With Season Two of the Netflix TV show “Stranger Things” premiering today, it’s the perfect time to discuss the nostalgic feeling of the show, or lack thereof, for post millennials like myself. The show is set in the 1980s which for many viewers makes for a very sentimental viewing experience. However, as someone who did not live during this time period, the show doesn’t have that same nostalgic feel. Sorry, but we just don’t relate to it.
The majority of viewers of Stranger Things are either adults or teenagers. Nearly all critics praise Stranger Things for its creative plot and captivating interaction between its characters. However, before it exploded into a top hit many adults chose to watch the show, which is about young children fighting against evil in their hometown, because it is based in the 1980s, a time when many of these adults were only children. The show, being set in a realistic portrait of a 1980s town, brings a sense of nostalgia to the these viewers. Stranger Things reminds them of the types of problems they faced during their youth. It represents a time when the viewers biggest concerns were fitting in with their peers, peer pressure to do activities outside their comfort zone, and of course to succeed at school. The show reflects on how young children in the 1980s spent a lot of time on their own out in their communities without much parental supervision. Communities were believed to be safe places for children to hang out in on their own, unlike today where many communities are thought to be dangerous for young persons with threats like hardcore drugs and predators. They spent time riding their bikes and playing with friends but due to little or no personal technology existence they used more of their imaginations to think of things such as monsters and scary events. It shows a contrast to today’s children’s activities where more often they are using personal computers, iPads, cell phones, and other devices to play games or interact over the internet with other people. The types of memories for those children of the 1980s and those of today are similar yet very different at the same time. Many post-millennials have had a different reality as we have grown up our entire childhood spending hours playing with technology like iPads and social media such as Instagram and Snapchat and had less time on our own out in our neighbourhoods.
When people from my generation view shows like Stranger Things, we don’t necessarily have feelings of nostalgia, but rather feelings of curiosity. We are intrigued by the events shown on these throwback shows. We’ve heard stories from family and friends about their childhood during this same time period and the program gives us insight into the era of their youth. I’m especially interested in the smaller details of Strangers Things such as the fashions of the time like baggy acid-washed jeans and jackets, and big slouchy purses. I’m also interested in how the kids would interact with each other without cellphones. I even find the difference between their small town setting and large cities like Vancouver and Toronto to be extremely fascinating. This is interesting because the children are shown with much more personal freedom to play and be on their own compared to now. For example, in the show the children are constantly biking around their neighbourhood and town without their parents worrying too much. Today, cities seem to be too large and dangerous (at least on the news and in our parents’ imaginations) for this to happen on a regular basis for children.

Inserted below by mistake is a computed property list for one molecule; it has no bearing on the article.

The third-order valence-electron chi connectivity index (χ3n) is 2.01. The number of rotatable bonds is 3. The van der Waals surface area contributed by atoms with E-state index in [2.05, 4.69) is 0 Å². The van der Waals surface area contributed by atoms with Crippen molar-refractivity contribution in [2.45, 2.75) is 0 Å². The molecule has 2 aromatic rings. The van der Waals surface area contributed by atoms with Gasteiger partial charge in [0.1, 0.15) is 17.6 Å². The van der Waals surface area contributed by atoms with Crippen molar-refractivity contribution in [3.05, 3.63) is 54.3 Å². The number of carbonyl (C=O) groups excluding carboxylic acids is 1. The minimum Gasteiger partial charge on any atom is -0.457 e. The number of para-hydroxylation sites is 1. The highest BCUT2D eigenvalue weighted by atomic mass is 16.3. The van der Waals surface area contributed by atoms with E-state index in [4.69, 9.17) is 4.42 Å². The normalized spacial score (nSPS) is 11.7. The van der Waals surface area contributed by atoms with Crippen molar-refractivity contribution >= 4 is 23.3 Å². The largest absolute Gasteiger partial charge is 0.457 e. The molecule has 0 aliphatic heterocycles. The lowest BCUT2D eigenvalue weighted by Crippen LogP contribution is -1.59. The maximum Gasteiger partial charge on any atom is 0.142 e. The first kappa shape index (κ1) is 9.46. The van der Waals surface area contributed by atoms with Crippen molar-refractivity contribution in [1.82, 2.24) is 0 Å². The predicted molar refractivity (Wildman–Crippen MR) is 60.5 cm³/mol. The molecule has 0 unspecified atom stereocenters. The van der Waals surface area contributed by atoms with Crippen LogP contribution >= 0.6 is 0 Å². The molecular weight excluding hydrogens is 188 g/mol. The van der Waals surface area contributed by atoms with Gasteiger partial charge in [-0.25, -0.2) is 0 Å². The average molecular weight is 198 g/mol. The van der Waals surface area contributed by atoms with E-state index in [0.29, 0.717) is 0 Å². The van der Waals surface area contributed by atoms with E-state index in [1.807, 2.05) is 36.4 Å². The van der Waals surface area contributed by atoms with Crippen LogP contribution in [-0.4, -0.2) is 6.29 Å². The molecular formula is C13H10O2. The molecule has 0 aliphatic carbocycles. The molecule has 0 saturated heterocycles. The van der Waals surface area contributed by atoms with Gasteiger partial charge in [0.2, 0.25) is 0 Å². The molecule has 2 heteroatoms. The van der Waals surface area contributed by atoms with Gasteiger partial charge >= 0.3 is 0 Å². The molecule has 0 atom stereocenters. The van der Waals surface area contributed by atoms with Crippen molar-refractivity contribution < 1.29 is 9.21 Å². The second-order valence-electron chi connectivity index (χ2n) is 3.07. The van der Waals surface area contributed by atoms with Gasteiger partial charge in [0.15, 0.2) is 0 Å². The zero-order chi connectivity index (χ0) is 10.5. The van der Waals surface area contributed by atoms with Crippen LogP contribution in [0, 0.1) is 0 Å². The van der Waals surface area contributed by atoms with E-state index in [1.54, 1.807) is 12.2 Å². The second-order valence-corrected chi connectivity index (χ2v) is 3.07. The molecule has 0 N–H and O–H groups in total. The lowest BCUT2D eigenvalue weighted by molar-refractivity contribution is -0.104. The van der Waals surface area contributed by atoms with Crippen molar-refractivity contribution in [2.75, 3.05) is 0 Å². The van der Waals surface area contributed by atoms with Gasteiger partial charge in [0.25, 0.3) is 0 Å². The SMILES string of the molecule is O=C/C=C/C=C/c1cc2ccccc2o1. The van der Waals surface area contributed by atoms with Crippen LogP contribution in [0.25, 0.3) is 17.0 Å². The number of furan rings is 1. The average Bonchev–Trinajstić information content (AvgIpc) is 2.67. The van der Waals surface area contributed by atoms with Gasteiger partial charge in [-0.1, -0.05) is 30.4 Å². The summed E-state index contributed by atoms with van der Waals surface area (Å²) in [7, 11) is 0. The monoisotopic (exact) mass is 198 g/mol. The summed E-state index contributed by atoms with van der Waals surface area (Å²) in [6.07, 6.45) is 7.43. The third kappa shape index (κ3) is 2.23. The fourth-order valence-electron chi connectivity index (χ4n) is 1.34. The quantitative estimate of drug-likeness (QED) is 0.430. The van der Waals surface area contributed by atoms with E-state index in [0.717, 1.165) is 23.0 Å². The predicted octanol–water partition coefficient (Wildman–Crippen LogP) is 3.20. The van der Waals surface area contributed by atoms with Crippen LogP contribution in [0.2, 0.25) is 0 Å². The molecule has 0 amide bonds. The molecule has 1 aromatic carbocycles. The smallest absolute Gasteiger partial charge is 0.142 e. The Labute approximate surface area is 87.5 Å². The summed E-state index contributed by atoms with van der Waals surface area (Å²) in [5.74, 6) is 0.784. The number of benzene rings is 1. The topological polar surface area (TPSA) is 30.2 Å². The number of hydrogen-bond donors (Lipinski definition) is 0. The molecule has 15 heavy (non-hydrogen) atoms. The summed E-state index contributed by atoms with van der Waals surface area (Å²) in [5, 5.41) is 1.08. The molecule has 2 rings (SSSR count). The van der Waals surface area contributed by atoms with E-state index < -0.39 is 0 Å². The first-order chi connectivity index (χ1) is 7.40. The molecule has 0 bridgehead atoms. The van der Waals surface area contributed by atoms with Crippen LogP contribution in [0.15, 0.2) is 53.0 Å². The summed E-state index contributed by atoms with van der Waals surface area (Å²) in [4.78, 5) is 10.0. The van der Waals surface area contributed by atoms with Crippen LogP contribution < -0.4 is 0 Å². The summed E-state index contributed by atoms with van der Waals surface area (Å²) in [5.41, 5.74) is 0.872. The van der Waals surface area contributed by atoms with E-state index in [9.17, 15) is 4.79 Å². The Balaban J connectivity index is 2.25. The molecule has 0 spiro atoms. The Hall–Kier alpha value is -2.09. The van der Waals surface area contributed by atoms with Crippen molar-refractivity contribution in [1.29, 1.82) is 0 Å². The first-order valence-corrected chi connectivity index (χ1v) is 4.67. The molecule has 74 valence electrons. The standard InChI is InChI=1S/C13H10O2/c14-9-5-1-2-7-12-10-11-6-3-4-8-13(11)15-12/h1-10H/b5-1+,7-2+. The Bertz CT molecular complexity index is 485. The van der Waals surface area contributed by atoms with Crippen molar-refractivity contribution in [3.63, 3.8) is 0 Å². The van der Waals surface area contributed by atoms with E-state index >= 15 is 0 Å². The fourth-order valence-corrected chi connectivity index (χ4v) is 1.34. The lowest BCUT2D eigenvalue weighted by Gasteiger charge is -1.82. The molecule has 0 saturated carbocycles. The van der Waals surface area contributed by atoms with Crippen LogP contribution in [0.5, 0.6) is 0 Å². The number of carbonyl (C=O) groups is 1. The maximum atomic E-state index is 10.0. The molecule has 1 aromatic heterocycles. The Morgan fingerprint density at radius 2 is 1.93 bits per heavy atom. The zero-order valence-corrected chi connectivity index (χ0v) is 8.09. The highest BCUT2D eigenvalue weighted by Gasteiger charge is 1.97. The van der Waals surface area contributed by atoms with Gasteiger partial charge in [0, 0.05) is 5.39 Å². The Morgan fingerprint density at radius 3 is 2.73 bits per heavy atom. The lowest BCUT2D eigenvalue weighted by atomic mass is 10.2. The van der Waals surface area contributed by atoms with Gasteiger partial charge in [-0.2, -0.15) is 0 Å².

Strangers Things also gives me a feeling of envy. These kids live without the pressures of social media to impress even those they do not know personally and to appear as perfect as possible. In my opinion social media shows only one side of real life, mostly designed to give a very idealized impression of how people look and how they are spending their time. In the 1980s, there were less of these unrealistic standards for individuals and what they were doing. People were forced to really get to know one another and people became friends because of authentic common interests and not just for the images that they had seen somewhere. I am not saying that there are no true friendships today because there are many, but I’ve always been jealous of the lives of earlier generations, such as those from the 1980s, when there were less pressures to show what one was doing, and more time spent building relationships and friendships.
While, as a post millennial, I don’t have strong nostalgic feelings towards Stranger Things, but the setting of the show still creates a strong emotional response. The way life was lived then seems to be much simpler, and I wish the less competitive atmosphere of the 1980s was present today.
Photos: Netflix / Stranger Thing